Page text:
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Paul Shepard, a Rousseau armed with modern evolutionary ecology, presents our most rational primitivism. In his work, ecology recapitulates mythology. His critique of civilization compares to 20th century critics of “alienation,” except for Shepard the break with “authentic” existence is not Modern industrialism but Neolithic agrarianism. His argument remains largely impractical. Yet his late work suggests a reasonable meliorism. He recognized that his “Techno-Cynegeticism” may find room in a postmodern society that is hostile to agro-industrial, but not to what Ernest Gellner called “Durkheimian” or pre-agrarian,social forms. Hope for the wild lies not in razing the modern “system” but in riddling it with restored wild lacunae. Or, paraphrasing Thoreau, the salvation of the world lies in the feral.
4. Environmental Philosophy: Volume > 3 > Issue: 1
Florence R. Shepard Commentary on “Our Recent Rousseau”: “On Paul Shepard”
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In the “Commentary” on “Our Recent Rousseau: on Paul Shepard,” the author praises Lawrence Cahoone’s comprehensive and critical analysis of Shepard’s interdisciplinary scholarship in the field of human ecology, in particular, his theories of the wild and hunting and the contributions of archaic cultures to civilization. The author then elaborates further on the importance of the Paul Shepard’s unifying ideas of evolution, ontogeny, and neoteny to the understanding of the psychohistory of human development.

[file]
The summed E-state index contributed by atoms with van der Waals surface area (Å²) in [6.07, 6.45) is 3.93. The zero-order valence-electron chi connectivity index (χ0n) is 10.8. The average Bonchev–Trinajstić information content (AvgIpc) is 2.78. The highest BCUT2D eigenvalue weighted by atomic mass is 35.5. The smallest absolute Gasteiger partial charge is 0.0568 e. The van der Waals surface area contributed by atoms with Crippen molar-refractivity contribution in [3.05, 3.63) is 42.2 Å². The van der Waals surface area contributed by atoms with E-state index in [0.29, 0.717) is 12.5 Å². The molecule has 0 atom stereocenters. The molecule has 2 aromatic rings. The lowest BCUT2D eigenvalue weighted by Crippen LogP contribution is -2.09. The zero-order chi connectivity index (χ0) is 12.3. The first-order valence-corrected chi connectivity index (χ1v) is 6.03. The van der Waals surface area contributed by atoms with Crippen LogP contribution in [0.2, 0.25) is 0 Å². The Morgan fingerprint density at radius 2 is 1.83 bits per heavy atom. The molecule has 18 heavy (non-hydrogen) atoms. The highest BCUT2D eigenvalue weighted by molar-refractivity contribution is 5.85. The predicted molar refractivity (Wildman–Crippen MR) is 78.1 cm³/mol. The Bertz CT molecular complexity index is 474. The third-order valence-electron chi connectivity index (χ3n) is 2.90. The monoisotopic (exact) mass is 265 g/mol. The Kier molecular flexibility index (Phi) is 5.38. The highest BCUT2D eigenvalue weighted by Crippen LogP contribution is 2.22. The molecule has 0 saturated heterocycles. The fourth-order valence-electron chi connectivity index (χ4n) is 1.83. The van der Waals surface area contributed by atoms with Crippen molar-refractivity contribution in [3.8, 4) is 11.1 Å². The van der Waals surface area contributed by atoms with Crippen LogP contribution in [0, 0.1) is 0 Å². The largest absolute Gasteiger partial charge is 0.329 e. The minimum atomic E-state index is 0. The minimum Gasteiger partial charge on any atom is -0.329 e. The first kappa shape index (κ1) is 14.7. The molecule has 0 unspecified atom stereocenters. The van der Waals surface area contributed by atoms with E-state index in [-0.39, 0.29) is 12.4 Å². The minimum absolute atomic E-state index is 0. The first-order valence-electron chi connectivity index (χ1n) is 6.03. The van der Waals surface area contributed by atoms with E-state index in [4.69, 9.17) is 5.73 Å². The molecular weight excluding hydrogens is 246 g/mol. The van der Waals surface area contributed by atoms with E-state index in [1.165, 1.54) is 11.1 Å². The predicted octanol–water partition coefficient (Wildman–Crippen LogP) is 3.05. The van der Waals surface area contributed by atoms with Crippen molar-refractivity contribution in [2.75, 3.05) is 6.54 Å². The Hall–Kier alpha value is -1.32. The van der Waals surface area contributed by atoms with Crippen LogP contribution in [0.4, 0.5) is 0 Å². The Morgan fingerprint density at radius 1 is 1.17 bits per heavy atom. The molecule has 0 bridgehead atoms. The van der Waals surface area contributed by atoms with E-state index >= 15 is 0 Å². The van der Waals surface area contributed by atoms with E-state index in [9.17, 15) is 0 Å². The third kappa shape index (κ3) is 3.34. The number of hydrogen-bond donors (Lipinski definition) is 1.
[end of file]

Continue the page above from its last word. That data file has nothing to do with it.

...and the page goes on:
5. Environmental Philosophy: Volume > 3 > Issue: 1
David Wood On the Way to Econstruction
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Environmentalism finds itself facing problems and aporiae which deconstruction helps us address. But equally, environmental concerns can embolden deconstruction to embrace a strategic materialism – the essential interruptibility of every idealization. Moreover, deconstruction’s critique of presence opens us to the strange temporalities of environmentalism: needing to act before we have proof, and for the benefit of future humans. The history of the earth is a singular sequence, ideographic – concrete, not rule governed, and not to be repeated. French ‘anti-humanism’ is not eco-fascism, but precisely adapted to our current situation, where the privilege of the human as a well-meaning but toxic terrestrial, is questioned. I argue for the renewed privilege of the human if the new human embodies a proper respect for otherness and for difference. Why not extend Derrida’s democracy-to-come to the (imaginary) parliament of the living? Derrida agreed that environmental destruction needed to be on any short list of the plagues of the new world order. Deconstruction as econstruction helps us address some of the complexities it throws up.